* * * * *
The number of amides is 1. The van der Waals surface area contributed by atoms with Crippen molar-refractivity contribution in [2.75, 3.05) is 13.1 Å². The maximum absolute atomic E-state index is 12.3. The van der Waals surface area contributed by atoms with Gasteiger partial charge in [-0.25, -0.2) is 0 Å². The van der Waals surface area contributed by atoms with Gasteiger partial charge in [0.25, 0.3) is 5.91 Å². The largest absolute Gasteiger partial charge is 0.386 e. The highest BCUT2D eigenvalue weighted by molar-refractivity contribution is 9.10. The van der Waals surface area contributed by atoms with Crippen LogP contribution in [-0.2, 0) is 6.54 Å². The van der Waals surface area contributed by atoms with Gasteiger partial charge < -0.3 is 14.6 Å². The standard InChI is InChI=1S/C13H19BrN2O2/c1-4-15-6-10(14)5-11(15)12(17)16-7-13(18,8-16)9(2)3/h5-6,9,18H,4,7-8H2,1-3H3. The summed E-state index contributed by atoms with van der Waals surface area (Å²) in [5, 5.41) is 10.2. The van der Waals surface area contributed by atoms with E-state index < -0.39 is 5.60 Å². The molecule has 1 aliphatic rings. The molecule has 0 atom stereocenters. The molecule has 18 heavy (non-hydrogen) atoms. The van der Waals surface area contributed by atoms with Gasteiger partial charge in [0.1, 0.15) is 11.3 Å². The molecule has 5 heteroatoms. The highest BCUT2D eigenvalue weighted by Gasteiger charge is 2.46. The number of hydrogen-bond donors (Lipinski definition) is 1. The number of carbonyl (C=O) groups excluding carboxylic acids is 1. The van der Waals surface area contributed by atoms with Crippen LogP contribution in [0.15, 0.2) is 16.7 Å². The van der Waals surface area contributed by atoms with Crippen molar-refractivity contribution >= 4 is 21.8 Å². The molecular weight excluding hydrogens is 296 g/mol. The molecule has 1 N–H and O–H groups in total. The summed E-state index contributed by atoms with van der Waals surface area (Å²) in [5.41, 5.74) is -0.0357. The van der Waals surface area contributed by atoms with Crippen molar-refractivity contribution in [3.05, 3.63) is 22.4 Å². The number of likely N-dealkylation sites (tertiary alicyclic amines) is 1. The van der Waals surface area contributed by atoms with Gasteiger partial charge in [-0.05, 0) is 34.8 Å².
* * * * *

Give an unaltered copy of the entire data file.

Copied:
The number of amides is 1. The van der Waals surface area contributed by atoms with Crippen molar-refractivity contribution in [2.75, 3.05) is 13.1 Å². The maximum absolute atomic E-state index is 12.3. The van der Waals surface area contributed by atoms with Gasteiger partial charge in [-0.25, -0.2) is 0 Å². The van der Waals surface area contributed by atoms with Gasteiger partial charge in [0.25, 0.3) is 5.91 Å². The largest absolute Gasteiger partial charge is 0.386 e. The highest BCUT2D eigenvalue weighted by molar-refractivity contribution is 9.10. The van der Waals surface area contributed by atoms with Crippen LogP contribution in [-0.2, 0) is 6.54 Å². The van der Waals surface area contributed by atoms with Gasteiger partial charge < -0.3 is 14.6 Å². The standard InChI is InChI=1S/C13H19BrN2O2/c1-4-15-6-10(14)5-11(15)12(17)16-7-13(18,8-16)9(2)3/h5-6,9,18H,4,7-8H2,1-3H3. The summed E-state index contributed by atoms with van der Waals surface area (Å²) in [5, 5.41) is 10.2. The van der Waals surface area contributed by atoms with E-state index < -0.39 is 5.60 Å². The molecule has 1 aliphatic rings. The molecule has 0 atom stereocenters. The molecule has 18 heavy (non-hydrogen) atoms. The van der Waals surface area contributed by atoms with Gasteiger partial charge in [0.1, 0.15) is 11.3 Å². The molecule has 5 heteroatoms. The highest BCUT2D eigenvalue weighted by Gasteiger charge is 2.46. The number of hydrogen-bond donors (Lipinski definition) is 1. The number of carbonyl (C=O) groups excluding carboxylic acids is 1. The van der Waals surface area contributed by atoms with Crippen LogP contribution in [0.15, 0.2) is 16.7 Å². The van der Waals surface area contributed by atoms with Crippen molar-refractivity contribution >= 4 is 21.8 Å². The molecular weight excluding hydrogens is 296 g/mol. The molecule has 1 N–H and O–H groups in total. The summed E-state index contributed by atoms with van der Waals surface area (Å²) in [5.41, 5.74) is -0.0357. The van der Waals surface area contributed by atoms with Crippen molar-refractivity contribution in [3.05, 3.63) is 22.4 Å². The number of likely N-dealkylation sites (tertiary alicyclic amines) is 1. The van der Waals surface area contributed by atoms with Gasteiger partial charge in [-0.05, 0) is 34.8 Å².